Muni Yields at 50-Year Lows Make Buyers Wary of Calling Bottomby
BlackRock, Vanguard avoiding big bets on where rates move next
Muni-bond mutual funds have seen 19 straight weeks of inflows
Some of the biggest municipal-bond buyers have stopped trying to call the market’s peak.
Just 38 months after tax-exempt yields touched the lowest since 1965, they’re back at that level following a rally in the safest assets as investors seek havens from the global financial turmoil. For BlackRock Inc., Nuveen Asset Management and Vanguard Group Inc., which combined oversee some 10 percent of the $3.7 trillion municipal market, the plan is to keep buying -- and avoiding large bets one way or another on where interest rates move next.
“Calling rates is not easy -- you have a flight to quality going on, and trying to call that turning point is oftentimes difficult,” said Chris Alwine, head of muni funds in Malvern, Pennsylvania, at Vanguard, which oversees $155 billion of the debt. “That’s really the debate going on in munis right now: You’re dealing with macro forces that are forcing rates lower, and then muni factors indicate there’s some vulnerability in the market. When we put that all together, we’re positioned more neutrally.”
China’s economic slowdown and plunging oil prices have buffeted global equity markets, sending the Standard & Poor’s 500 Index down by more than 7 percent this year. Seeking to avoid stock-market losses, individuals have poured $4.7 billion into mutual funds focused on state and local-government debt this year, extending a 19-week stretch of inflows, Lipper US Fund Flows data show.
The yield on a Bond Buyer index of 20-year municipal general-obligation bonds fell last week to 3.27 percent, matching rates reached in December 2012 for the lowest since 1965. Top-rated 10-year munis yield 1.6 percent, just above the low hit in late 2012, according to data compiled by Bloomberg.
With investors shunning risk, not all securities have benefited equally from the rally. The yield difference between 10-year bonds rated BBB, the lowest tier of investment-grade ranks, and AAA debt last week reached 1.06 percentage points, the widest since November, Bloomberg data show. The spread between A rated revenue bonds and top-rated debt hit 0.64 percentage point, the widest since August 2014.
“We have to focus on relative value analysis because we cannot predict the absolute value,” said John Miller, co-head of fixed income in Chicago at Nuveen, which manages more than $100 billion of munis. “We can’t sit back and say we don’t buy bonds unless they yield more than” a certain amount.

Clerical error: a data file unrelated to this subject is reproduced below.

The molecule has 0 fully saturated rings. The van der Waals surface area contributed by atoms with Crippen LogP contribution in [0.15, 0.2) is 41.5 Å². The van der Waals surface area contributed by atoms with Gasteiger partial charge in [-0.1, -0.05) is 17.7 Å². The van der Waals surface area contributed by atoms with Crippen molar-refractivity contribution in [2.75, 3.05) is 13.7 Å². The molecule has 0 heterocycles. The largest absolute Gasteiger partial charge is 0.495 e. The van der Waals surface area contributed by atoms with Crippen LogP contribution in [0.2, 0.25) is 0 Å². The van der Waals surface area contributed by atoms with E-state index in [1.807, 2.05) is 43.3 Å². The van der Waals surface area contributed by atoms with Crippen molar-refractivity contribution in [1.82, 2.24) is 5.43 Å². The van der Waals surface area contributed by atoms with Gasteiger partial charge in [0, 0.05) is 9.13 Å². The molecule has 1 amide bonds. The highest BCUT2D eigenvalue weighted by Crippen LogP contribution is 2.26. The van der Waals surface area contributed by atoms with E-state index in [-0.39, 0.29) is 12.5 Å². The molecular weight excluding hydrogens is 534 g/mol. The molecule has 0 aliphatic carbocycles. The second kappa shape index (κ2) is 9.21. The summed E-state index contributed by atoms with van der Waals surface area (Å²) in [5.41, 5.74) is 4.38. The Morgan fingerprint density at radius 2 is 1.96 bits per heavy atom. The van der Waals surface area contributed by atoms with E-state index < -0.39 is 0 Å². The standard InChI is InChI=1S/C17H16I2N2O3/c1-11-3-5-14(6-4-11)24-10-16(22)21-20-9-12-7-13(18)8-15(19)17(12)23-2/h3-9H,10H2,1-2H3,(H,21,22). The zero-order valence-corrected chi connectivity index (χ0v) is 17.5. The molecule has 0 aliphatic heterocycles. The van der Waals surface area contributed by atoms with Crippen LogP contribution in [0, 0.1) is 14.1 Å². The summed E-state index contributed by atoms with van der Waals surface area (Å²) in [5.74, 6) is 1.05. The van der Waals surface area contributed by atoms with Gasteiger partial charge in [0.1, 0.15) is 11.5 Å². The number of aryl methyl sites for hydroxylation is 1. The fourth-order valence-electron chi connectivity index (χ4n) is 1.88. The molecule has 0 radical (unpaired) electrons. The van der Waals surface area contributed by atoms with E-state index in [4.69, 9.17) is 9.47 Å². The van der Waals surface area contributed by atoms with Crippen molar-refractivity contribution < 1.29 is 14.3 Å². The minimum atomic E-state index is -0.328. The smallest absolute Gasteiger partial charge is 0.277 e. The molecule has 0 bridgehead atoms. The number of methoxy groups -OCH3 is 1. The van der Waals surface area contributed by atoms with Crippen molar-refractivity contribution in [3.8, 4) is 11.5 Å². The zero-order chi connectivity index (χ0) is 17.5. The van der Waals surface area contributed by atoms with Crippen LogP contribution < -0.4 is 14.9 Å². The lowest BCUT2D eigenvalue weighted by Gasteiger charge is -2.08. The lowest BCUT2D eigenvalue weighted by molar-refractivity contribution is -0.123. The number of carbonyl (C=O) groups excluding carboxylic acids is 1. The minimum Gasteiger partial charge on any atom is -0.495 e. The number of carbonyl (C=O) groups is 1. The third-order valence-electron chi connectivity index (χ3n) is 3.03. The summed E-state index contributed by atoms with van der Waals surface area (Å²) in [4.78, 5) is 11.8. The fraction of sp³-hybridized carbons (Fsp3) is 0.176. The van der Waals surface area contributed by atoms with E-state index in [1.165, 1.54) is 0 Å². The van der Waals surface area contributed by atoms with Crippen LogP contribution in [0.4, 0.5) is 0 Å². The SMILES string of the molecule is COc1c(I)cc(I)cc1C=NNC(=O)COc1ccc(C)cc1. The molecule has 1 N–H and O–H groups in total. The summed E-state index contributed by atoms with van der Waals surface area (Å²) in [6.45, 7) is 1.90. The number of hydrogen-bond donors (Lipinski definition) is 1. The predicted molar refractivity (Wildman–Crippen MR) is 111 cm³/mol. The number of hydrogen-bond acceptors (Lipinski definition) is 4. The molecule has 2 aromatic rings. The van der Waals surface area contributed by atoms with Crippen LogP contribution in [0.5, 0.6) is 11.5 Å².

Bets on higher interest rates from the Federal Reserve this year mostly have been thrown out the window, two months after the central bank raised its target for the first time since 2006. Bond traders are pricing in a 40 percent chance that the Fed will raise rates by year-end, futures indicate. Just months ago, the major debate was over how many times the central bank would raise borrowing costs this year.
One threat to the recent price gains is the prospect that sales of new bonds may increase. Issuance in March has exceeded that in January and February each year since 2012, Bloomberg data show. Because of that trend, benchmark 10-year yields have increased during the month in six of the past seven years.
“We’re being pulled lower in yield by Treasuries, the question is do we get pushed higher in muni rates in terms of issuance?” said Peter Hayes, head of munis at BlackRock, the world’s largest money manager, which oversees $110 billion of the debt. He said the company is slowing muni purchases until supply picks up.
Alwine, Hayes, Miller and their peers can’t afford to wait around too long with money flowing into their funds and the broad market. Individuals have added $6.8 billion to muni funds since the Fed lifted interest rates on Dec. 16, the Lipper data show. Since then, benchmark 10-year muni yields have declined by almost half a percentage point.
“Investors are more comfortable now with the fact that rates aren’t going to spike up significantly,” Hayes said. “They realize they need to get invested. There’s an opportunity cost of sitting in cash too long.”